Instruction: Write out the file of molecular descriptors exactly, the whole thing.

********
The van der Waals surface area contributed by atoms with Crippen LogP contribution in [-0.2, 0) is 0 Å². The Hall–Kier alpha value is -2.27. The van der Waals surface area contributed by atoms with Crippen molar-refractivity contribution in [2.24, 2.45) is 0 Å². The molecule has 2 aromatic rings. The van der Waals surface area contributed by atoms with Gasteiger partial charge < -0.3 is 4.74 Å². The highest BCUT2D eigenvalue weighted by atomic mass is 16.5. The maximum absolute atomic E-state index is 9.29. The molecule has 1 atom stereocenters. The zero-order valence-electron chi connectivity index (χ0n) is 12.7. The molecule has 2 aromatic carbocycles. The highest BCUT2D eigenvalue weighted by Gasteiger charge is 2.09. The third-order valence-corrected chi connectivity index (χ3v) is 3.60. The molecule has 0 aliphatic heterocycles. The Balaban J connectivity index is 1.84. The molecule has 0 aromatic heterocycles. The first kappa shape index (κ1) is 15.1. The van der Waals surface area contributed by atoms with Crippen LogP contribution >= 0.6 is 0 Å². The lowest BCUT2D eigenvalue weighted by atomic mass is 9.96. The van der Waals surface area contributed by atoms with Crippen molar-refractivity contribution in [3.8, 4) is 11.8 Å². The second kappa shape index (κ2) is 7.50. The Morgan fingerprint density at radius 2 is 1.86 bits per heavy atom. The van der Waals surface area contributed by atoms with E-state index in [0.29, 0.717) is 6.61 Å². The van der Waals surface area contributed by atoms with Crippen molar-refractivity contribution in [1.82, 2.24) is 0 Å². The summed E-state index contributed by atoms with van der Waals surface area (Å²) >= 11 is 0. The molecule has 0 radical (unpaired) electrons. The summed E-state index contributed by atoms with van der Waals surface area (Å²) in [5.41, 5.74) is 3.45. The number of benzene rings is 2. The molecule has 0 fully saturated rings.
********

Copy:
The van der Waals surface area contributed by atoms with Crippen LogP contribution in [-0.2, 0) is 0 Å². The Hall–Kier alpha value is -2.27. The van der Waals surface area contributed by atoms with Crippen molar-refractivity contribution in [2.24, 2.45) is 0 Å². The molecule has 2 aromatic rings. The van der Waals surface area contributed by atoms with Gasteiger partial charge < -0.3 is 4.74 Å². The highest BCUT2D eigenvalue weighted by atomic mass is 16.5. The maximum absolute atomic E-state index is 9.29. The molecule has 1 atom stereocenters. The zero-order valence-electron chi connectivity index (χ0n) is 12.7. The molecule has 2 aromatic carbocycles. The highest BCUT2D eigenvalue weighted by Gasteiger charge is 2.09. The third-order valence-corrected chi connectivity index (χ3v) is 3.60. The molecule has 0 aliphatic heterocycles. The Balaban J connectivity index is 1.84. The molecule has 0 aromatic heterocycles. The first kappa shape index (κ1) is 15.1. The van der Waals surface area contributed by atoms with Crippen LogP contribution >= 0.6 is 0 Å². The lowest BCUT2D eigenvalue weighted by atomic mass is 9.96. The van der Waals surface area contributed by atoms with Crippen molar-refractivity contribution in [3.8, 4) is 11.8 Å². The second kappa shape index (κ2) is 7.50. The Morgan fingerprint density at radius 2 is 1.86 bits per heavy atom. The van der Waals surface area contributed by atoms with E-state index in [0.29, 0.717) is 6.61 Å². The van der Waals surface area contributed by atoms with Crippen molar-refractivity contribution in [1.82, 2.24) is 0 Å². The summed E-state index contributed by atoms with van der Waals surface area (Å²) >= 11 is 0. The molecule has 0 radical (unpaired) electrons. The summed E-state index contributed by atoms with van der Waals surface area (Å²) in [5.41, 5.74) is 3.45. The number of benzene rings is 2. The molecule has 0 fully saturated rings.